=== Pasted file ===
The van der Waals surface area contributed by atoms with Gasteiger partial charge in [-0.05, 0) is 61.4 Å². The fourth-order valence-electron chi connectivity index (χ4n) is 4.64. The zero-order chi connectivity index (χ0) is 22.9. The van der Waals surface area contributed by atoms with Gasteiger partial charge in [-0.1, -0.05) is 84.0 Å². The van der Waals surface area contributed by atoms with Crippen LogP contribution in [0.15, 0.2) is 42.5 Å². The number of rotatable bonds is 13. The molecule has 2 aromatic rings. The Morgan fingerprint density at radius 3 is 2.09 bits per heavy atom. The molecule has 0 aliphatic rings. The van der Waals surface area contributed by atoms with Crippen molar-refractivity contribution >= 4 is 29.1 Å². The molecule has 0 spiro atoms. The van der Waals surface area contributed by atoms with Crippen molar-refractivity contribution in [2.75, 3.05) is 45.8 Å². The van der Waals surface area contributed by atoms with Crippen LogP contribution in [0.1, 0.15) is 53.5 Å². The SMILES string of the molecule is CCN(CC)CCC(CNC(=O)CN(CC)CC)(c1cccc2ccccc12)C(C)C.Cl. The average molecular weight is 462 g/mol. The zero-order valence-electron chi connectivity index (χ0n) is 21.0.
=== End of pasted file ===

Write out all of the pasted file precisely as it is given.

The van der Waals surface area contributed by atoms with Gasteiger partial charge in [-0.05, 0) is 61.4 Å². The fourth-order valence-electron chi connectivity index (χ4n) is 4.64. The zero-order chi connectivity index (χ0) is 22.9. The van der Waals surface area contributed by atoms with Gasteiger partial charge in [-0.1, -0.05) is 84.0 Å². The van der Waals surface area contributed by atoms with Crippen LogP contribution in [0.15, 0.2) is 42.5 Å². The number of rotatable bonds is 13. The molecule has 2 aromatic rings. The Morgan fingerprint density at radius 3 is 2.09 bits per heavy atom. The molecule has 0 aliphatic rings. The van der Waals surface area contributed by atoms with Crippen molar-refractivity contribution >= 4 is 29.1 Å². The molecule has 0 spiro atoms. The van der Waals surface area contributed by atoms with Crippen molar-refractivity contribution in [2.75, 3.05) is 45.8 Å². The van der Waals surface area contributed by atoms with Crippen LogP contribution in [0.1, 0.15) is 53.5 Å². The SMILES string of the molecule is CCN(CC)CCC(CNC(=O)CN(CC)CC)(c1cccc2ccccc12)C(C)C.Cl. The average molecular weight is 462 g/mol. The zero-order valence-electron chi connectivity index (χ0n) is 21.0.